It is not surprising that the ATO has affirmed this decision, as the decision establishes a very high threshold for exercising the discretion. 
 

Posted in: Tax & ATO News Australia at 20 March 13

New Commissioner of Taxation flags changes to the appeal process

Chris Jordan has only been in the top job at the ATO since 1 January 2013 and he has already identified that the current tax appeal process is not independent and needs to be fixed.
 
Tax appeals are currently heard in first instance by ATO officers and this process must be exhausted before an independent body (such as the Administrative Appeals Tribunal or the Federal Court) can hear a tax appeal.  This can take months (even years) and cost the taxpayer enormous amounts of money. There has been significant criticism of this process as it is not independent. There are examples of ATO officers who hear the tax appeal simply rubber stamping the work of the auditor. Worse, there have been allegations that the ATO has benchmarks for this process that require ATO officers to knock back 80% of appeals, rather than judge them on their merits.
 
The current system is clearly broken and needs to be fixed. The new Commissioner has taken a step in the right direction by moving towards an independent division, although it appears that this division will still be within the ATO.  It will be interesting to see whether this new appeals division really will be independent.
 
Small business taxpayers, many of whom I have acted for against the ATO, will rightly point out that this is all very interesting from an administrative law perspective, but how will things change for those taxpayers who have been subjected to the delays, cost and institutional biases of the current system?  Now that the new Commissioner has acknowledged that the current tax appeal process is broken, will there be meaningful compensation paid to those taxpayers whose lives have been financially devastated by it?
 
I am calling on the new Commissioner to relook at all such taxpayers and make it a key priority of his tenure. The only way that confidence in Australia’s tax system can be restored is by ensuring accountability for ATO officers and that means that the ATO must pay adequate compensation to those taxpayers who have unfairly suffered at the hands of the ATO.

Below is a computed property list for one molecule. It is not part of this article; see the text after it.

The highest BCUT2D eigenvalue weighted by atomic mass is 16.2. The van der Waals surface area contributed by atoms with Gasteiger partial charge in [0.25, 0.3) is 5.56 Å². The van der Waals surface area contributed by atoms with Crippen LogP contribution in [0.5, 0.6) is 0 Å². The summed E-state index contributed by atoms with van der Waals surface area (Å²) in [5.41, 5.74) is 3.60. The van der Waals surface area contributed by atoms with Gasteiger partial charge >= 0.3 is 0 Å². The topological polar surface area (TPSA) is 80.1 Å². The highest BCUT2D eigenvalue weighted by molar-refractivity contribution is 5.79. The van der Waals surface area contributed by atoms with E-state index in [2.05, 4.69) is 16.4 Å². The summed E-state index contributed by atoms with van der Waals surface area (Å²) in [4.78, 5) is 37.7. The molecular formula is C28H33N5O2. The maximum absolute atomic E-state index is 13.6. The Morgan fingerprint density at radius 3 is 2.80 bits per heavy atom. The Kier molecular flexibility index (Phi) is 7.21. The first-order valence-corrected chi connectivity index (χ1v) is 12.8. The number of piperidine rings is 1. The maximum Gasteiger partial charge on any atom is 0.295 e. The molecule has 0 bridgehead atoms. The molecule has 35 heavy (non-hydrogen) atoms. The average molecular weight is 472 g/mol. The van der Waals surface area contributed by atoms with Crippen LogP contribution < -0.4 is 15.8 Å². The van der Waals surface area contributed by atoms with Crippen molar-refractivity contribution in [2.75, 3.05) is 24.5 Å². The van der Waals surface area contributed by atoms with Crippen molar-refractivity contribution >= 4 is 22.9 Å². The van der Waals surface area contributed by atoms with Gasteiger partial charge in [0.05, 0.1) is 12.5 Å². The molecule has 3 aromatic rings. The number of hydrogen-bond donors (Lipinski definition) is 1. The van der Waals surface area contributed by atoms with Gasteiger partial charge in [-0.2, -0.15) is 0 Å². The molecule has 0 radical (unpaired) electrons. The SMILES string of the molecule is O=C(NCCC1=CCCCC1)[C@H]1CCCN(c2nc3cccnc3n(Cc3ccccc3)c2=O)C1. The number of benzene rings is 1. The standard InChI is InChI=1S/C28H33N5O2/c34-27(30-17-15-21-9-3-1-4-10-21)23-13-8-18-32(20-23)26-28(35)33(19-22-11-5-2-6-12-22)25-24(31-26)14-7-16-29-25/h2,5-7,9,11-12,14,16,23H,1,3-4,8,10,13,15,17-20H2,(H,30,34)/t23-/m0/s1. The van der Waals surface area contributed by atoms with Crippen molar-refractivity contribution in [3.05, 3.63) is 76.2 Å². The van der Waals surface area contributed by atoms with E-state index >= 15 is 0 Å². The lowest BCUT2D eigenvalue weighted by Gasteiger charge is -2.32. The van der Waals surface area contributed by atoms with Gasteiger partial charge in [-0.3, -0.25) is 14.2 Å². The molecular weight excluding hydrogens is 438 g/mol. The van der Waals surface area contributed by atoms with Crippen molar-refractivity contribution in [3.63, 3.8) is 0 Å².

Posted in: Tax & ATO News Australia at 13 March 13

ATO's tough stance on excess contributions

Closely monitoring your superannuation contributions is critical because the ATO makes no exceptions if you exceed the superannuation contributions caps. A contributions cap sets a limit on the amount of contributions you can make in any financial year. In the 2012-2013 financial year, the limit is $25,000 for concessional (before tax) contributions and $150,000 for non-concessional (after tax) contributions. If you exceed these caps, your excess contributions are likely to be subject to the penalty tax.

 

The ATO has the discretion to disregard excess contributions if special circumstances exist, yet this discretion is not exercised lightly. A number of taxpayers have therefore challenged the ATO’s decision in the Administrative Appeals Tribunal (AAT). Unfortunately, the Tribunal has often sided with the ATO and these taxpayers have been forced to pay the penalty tax. In fact the Tribunal has only found in favour of the taxpayer in two cases. In both cases, the Tribunal held that special circumstances existed because there was a “perfect storm” of events, miscommunications and misunderstandings. With the spike in excess contributions tax (ECT) assessments again expected for the 2012-13 financial year, monitoring your superannuation contributions is critical.